How to Naturally Ease Eczema
Eczema is a skin condition that causes a red, itchy rash that usually appears on the face, inside the elbows, and behind the knees. If you or someone you love suffers from this condition, learn more about the steps you can take to naturally ease eczema.
How We Naturally Eased Our Son’s Eczema
When our son was born, he had several health issues. But the one that took me by surprise was his eczema. It suddenly showed up on his elbows, knees, and cheeks when he was about 4 months old.
At first, I thought his skin was just irritated by something, so I tried to put more lotion on. But that didn’t help. I took him to see his pediatrician and found out it was eczema.
At that time, my son’s pediatrician gave me some tips to try, and told me that using a steroid cream to control the rash was also an option. But I wasn’t too thrilled about using a steroid on a 4-month-old baby.
So that’s when I went home and started to do my own research. I was eventually able to put together a plan for my son that ultimately helped us naturally ease his eczema.
One important thing I learned about eczema is that everyone’s skin responds differently. While you might find that you need to follow every step of this process, you might also discover that you can leave some aspects out.
The following are the five steps we used to help our son. I encourage you to take your time trying each step to find the combination that can naturally ease your eczema.
1. DHA Supplement
If there’s one thing that I think made the biggest difference with my son’s eczema, it was giving him children’s DHA. DHA is an omega-3 fatty acid that’s not only essential for brain growth and development but also useful in reducing inflammation, and eczema is essentially inflammation of the skin.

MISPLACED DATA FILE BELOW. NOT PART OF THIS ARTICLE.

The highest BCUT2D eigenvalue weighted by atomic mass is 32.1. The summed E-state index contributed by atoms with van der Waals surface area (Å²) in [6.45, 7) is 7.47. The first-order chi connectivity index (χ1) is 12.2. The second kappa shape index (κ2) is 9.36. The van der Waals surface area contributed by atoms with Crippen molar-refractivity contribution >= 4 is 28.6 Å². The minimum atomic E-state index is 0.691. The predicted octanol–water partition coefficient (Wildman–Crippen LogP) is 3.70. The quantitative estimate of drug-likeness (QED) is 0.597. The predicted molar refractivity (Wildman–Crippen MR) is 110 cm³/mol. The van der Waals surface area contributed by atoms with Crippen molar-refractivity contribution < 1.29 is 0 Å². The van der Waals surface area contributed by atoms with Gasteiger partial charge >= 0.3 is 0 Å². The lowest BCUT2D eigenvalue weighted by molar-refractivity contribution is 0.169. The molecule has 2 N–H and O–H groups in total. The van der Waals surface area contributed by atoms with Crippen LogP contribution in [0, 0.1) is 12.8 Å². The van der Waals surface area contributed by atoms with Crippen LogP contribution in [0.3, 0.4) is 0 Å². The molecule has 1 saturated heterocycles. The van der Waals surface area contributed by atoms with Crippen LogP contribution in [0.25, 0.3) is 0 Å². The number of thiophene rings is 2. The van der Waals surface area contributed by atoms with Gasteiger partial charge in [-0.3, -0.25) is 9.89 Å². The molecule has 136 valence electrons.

In fact, a study done by Dr. Eileen Birch found that infants who received a dose of DHA in their formula had lower rates of allergies, asthma, and eczema. Another study done on adults suffering from eczema also showed that DHA seemed to have a beneficial impact.
Since my son was still an infant when his eczema flared up, I started him out with this baby’s DHA. Within just a few weeks, we began to notice less redness and itching with his eczema.
After his first birthday, I switched him over to this children’s DHA. To this day, he still takes a dose of this DHA, and his eczema hasn’t flared up since it first showed up when he was a baby.
If you’re an adult and looking for a DHA supplement to try, the same company that makes the children’s DHA my son takes also makes a soft gel pill that you can take.
2. Fewer Baths
My son’s pediatrician was actually the first person who recommended that I cut down on the number of baths my son got during the week.
I was bathing him every evening, but his pediatrician pointed out that babies actually don’t get that dirty. It’s only after they learn how to walk that they begin to get dirty and need daily baths.
The problem with bathing is that the water doesn’t just take away dirt and grime. It also strips all of the good oils off of our skin. Our skin needs those oils to fight back against eczema.
I ultimately cut down to bathing my son twice a week when he was a baby. I only increased to daily baths after his eczema was under control.
If you’re an adult looking to naturally ease your eczema, bathing twice a week likely isn’t an option for you. However, you can still take steps to make sure your showers aren’t doing more harm than good.
When you shower, lukewarm water is much better for your skin than water that’s too hot or too cold. Also, try to take your showers as quickly as possible.
3. Fragrance-Free Products